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Véronique Gens: "Visions"

CD Button Arias by Bizet, Bruneau, David, Février, Franck, Godard, Halévy, Massenet, Niedermeyer and Saint-Saëns. Munich Radio Orchestra, Niquet. Texts and translations. Alpha Classics 279

Critics Choice Button 1015 

THIS EXCELLENT new disc of arias from operas and oratorios continues French soprano Véronique Gens’s nonpareil investigation of her native repertory. A fine musician and interpreter who began her career—now just more than three decades old—as a Baroque specialist working with the finest conductors, Gens in time added Mozart to her repertoire and has recently tackled full lyric roles such as Weber’s Agathe and Verdi’s Alice Ford. But the exploration of centuries of Gallic repertory has fueled both her live-performance and recording calendars. She brings along not only the clarity of timbre and deeply musical phrasing her early training afforded but a unique ability among her contemporaries to shade French words with style and affecting meaning.

Gens has offered her public three discs of “Tragédiennenes” on Erato, taking on French composers from Leclair, Mondonville and Rameau through Berlioz and Massenet—plus foreigners (Gluck, Verdi) who came to Paris with francophone scores. The new CD’s focus is implicit in its title: visionary scenes from the “long” nineteenth century (1837–1919). Some are religious, as in Clotilde’s simple and rapturous prayer in Bizet’s Prix de Rome cantata Clovis et Clotilde. César Franck (in Les Béatitudes) and Massenet (in La Vierge) crafted arias for the Virgin herself. Some—as in the fine number “Là-bas, vers le palais,” from Benjamin Godard’s Les Guelfes—embody sensuous or (tastefully) erotic visions as recollected or hoped-for encounters.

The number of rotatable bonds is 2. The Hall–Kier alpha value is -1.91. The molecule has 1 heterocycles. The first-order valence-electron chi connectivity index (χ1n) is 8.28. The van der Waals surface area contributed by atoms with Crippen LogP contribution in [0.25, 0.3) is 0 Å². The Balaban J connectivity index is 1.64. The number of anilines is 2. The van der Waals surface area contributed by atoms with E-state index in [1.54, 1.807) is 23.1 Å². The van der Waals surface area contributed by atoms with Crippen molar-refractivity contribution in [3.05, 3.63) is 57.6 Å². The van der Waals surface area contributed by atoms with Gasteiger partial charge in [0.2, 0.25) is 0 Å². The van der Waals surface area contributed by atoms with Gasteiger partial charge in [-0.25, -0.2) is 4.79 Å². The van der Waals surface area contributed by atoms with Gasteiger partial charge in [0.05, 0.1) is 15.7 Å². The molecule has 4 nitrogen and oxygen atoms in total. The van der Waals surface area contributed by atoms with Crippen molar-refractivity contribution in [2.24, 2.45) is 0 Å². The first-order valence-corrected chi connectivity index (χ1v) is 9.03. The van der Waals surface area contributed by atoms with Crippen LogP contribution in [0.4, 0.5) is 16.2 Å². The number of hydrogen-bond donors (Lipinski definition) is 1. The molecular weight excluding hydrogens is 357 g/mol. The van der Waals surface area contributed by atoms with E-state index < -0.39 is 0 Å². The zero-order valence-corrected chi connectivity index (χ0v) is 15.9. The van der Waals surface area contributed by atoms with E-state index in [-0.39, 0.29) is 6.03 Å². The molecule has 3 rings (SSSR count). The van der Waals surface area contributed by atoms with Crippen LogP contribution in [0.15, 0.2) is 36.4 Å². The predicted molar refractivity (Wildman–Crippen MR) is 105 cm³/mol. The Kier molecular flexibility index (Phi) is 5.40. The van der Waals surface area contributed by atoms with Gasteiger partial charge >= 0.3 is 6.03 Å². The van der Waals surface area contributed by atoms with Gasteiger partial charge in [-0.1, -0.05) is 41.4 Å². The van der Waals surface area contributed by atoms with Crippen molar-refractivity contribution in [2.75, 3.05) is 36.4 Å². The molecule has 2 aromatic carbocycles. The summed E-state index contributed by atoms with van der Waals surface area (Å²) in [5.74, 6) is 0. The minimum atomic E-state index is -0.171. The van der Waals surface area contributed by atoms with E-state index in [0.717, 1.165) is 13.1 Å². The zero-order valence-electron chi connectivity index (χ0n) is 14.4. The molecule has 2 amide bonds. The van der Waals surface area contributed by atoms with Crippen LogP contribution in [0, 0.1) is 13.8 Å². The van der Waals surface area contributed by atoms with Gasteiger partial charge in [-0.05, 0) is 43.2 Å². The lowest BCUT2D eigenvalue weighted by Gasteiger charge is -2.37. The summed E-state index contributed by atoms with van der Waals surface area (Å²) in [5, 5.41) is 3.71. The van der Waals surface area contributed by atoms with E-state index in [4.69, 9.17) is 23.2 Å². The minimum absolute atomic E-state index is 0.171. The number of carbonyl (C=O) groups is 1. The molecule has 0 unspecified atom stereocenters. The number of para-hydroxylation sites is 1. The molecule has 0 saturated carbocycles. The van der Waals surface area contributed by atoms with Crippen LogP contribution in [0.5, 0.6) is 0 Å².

Over the years, Gens’s instrument has grown in scope; if she lacks the middle-register richness of a Régine Crespin, she can now (through precise gradation of dynamics) suggest the scale of dark soprano called “Falcon” after the creator of Meyerbeer’s Valentine and Halévy’s Rachel. (One of the rarest selections—an awakening from a nightmare—comes from Louis Niedermeyer’s Stradella, the work in which poor Mlle. Falcon was singing when she lost her voice forever at the age of twenty-three.) The very top has never been Gens’s province; high passages can sound pressured. But this artist knows how to avoid mishaps through judicious phrasing. Her efforts here are greatly aided by conductor Hervé Niquet, with whom she has previously recorded motets by Rameau. 

The booklet offers decent explanatory essays and texts with English translations. None of the works represented here has ever been given by a major American company, at least not since Chicago Opera gave the premiere of Henry Février’s Gismonda for Mary Garden back in 1919. Gens’s revelatory performances of these unfamiliar selections reward repeated listening.  —David Shengold 

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